Not to scare you, but you’re getting hit with radiation constantly. First, there’s just regular old light (yep, that’s a kind of radiation). Then there are low levels of higher energy radiation like the kind in nuclear reactors, including particles coming out of the soil and off of bananas. But the highest-energy radiation is the weirdest stuff. It’s literally out of this galaxy.
It sounds like a cute wordplay: starstruck by the moonstruck, and while it of course is, it also has a lot of truth in it. The Ulysse Nardin Executive Moonstruck Worldtimer is one of those watches to leave any watch enthusiast in awe, especially when they are into astronomical complications.
Meet the ultimate “Raging Bull” of the SUV market, Lamborghini’s Urus, which the company vows will be the world’s fastest sport utility vehicle.
Two months ago, an iceberg half the size of Jamaica tore itself loose from Antarctica’s Larsen C Ice Shelf. As it slowly drifts north, this massive berg is exposing an area that’s been covered in ice for the past 120,000 years. An international agreement has now been put in place to protect this emerging area and keep it in pristine condition.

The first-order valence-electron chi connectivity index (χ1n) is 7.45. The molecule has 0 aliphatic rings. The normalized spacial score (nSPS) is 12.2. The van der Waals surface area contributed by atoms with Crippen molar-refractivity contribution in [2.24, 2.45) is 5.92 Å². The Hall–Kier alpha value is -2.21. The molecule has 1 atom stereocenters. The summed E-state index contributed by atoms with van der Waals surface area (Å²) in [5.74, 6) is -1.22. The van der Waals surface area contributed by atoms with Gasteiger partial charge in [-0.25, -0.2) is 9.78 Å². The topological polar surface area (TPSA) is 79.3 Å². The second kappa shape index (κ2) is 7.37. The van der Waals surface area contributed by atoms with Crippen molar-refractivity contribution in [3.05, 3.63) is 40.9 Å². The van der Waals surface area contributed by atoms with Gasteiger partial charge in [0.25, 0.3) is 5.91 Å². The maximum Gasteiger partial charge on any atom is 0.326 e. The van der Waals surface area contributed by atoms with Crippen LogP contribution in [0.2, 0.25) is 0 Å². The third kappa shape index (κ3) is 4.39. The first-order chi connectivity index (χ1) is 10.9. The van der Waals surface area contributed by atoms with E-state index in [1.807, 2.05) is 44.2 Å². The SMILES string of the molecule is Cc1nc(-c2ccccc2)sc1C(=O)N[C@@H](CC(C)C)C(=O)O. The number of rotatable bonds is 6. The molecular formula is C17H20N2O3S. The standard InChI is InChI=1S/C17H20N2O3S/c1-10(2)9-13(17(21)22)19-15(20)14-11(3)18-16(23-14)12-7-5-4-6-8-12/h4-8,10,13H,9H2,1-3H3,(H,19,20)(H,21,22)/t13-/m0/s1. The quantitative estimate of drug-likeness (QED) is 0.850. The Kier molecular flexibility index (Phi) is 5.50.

The Summer of Sloane has a Slam.
In a tour de force performance, Sloane Stephens overwhelmed fellow American and No.15 seed Madison Keys, 6-3, 6-0, to win her first Grand Slam title at the 2017 US Open, on Saturday afternoon in Arthur Ashe Stadium.
As anyone remembering the uproar that surrounded the pre-release photos of the Jeep Cherokee can attest, it isn’t fair to judge a new car’s styling from photographs. But BMW’s new Concept X7 iPerformance preview of the Spinning Propeller brand’s upcoming X7 full-size SUV has encountered decidedly mixed reviews in social media for its brutalist fashion sense.
Poison dart frogs have an ominous and well-deserved reputation as a lot of death stuffed into a teeny, neon package, and none is more dangerous than Colombia’s golden poison frog (Phyllobates terribilis). With skin slaked with enough of the potently neurotoxic batrachotoxin (BTX) to kill a staggering 20,000 mice, the golden poison frog somehow doesn’t poison itself. A team of scientists have now pinpointed how the frogs survive their lethal secretions: a single genetic mutation that results in full immunity to BTX.